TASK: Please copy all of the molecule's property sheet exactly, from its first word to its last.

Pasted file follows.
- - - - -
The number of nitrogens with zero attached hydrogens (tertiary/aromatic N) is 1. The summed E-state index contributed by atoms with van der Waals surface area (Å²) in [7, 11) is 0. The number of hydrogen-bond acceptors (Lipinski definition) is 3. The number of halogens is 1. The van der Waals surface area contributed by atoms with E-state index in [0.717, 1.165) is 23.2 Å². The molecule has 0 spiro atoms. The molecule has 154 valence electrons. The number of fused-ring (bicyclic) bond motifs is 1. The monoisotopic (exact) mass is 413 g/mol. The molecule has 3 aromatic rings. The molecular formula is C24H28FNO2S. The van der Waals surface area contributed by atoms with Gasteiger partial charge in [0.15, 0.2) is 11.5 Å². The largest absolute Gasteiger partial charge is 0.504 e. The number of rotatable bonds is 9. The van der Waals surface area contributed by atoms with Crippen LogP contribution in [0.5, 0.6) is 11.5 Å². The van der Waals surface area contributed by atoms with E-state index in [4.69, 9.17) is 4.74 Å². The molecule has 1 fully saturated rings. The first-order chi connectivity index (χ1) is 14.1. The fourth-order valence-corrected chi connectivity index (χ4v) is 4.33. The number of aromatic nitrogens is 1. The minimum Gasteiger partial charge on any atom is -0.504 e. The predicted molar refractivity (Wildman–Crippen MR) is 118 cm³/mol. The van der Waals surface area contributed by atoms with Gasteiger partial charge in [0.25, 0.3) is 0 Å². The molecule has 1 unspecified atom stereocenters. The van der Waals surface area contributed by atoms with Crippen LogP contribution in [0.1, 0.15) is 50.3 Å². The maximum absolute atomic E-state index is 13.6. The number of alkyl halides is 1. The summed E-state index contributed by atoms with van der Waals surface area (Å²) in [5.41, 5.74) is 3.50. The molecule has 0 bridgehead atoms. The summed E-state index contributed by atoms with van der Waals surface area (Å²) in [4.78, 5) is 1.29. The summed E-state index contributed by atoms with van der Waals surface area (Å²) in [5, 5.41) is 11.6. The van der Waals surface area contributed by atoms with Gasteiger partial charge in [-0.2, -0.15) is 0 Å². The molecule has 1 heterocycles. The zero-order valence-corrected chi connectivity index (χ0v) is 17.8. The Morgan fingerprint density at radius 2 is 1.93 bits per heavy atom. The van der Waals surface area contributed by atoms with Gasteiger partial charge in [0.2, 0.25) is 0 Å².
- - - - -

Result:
The number of nitrogens with zero attached hydrogens (tertiary/aromatic N) is 1. The summed E-state index contributed by atoms with van der Waals surface area (Å²) in [7, 11) is 0. The number of hydrogen-bond acceptors (Lipinski definition) is 3. The number of halogens is 1. The van der Waals surface area contributed by atoms with E-state index in [0.717, 1.165) is 23.2 Å². The molecule has 0 spiro atoms. The molecule has 154 valence electrons. The number of fused-ring (bicyclic) bond motifs is 1. The monoisotopic (exact) mass is 413 g/mol. The molecule has 3 aromatic rings. The molecular formula is C24H28FNO2S. The van der Waals surface area contributed by atoms with Gasteiger partial charge in [0.15, 0.2) is 11.5 Å². The largest absolute Gasteiger partial charge is 0.504 e. The number of rotatable bonds is 9. The van der Waals surface area contributed by atoms with Crippen LogP contribution in [0.5, 0.6) is 11.5 Å². The van der Waals surface area contributed by atoms with E-state index in [4.69, 9.17) is 4.74 Å². The molecule has 1 fully saturated rings. The first-order chi connectivity index (χ1) is 14.1. The fourth-order valence-corrected chi connectivity index (χ4v) is 4.33. The number of aromatic nitrogens is 1. The minimum Gasteiger partial charge on any atom is -0.504 e. The predicted molar refractivity (Wildman–Crippen MR) is 118 cm³/mol. The van der Waals surface area contributed by atoms with Gasteiger partial charge in [0.25, 0.3) is 0 Å². The molecule has 1 unspecified atom stereocenters. The van der Waals surface area contributed by atoms with Crippen LogP contribution in [0.1, 0.15) is 50.3 Å². The maximum absolute atomic E-state index is 13.6. The number of alkyl halides is 1. The summed E-state index contributed by atoms with van der Waals surface area (Å²) in [5.41, 5.74) is 3.50. The molecule has 0 bridgehead atoms. The summed E-state index contributed by atoms with van der Waals surface area (Å²) in [4.78, 5) is 1.29. The summed E-state index contributed by atoms with van der Waals surface area (Å²) in [5, 5.41) is 11.6. The van der Waals surface area contributed by atoms with Gasteiger partial charge in [-0.2, -0.15) is 0 Å². The molecule has 1 heterocycles. The zero-order valence-corrected chi connectivity index (χ0v) is 17.8. The Morgan fingerprint density at radius 2 is 1.93 bits per heavy atom. The van der Waals surface area contributed by atoms with Gasteiger partial charge in [0.2, 0.25) is 0 Å².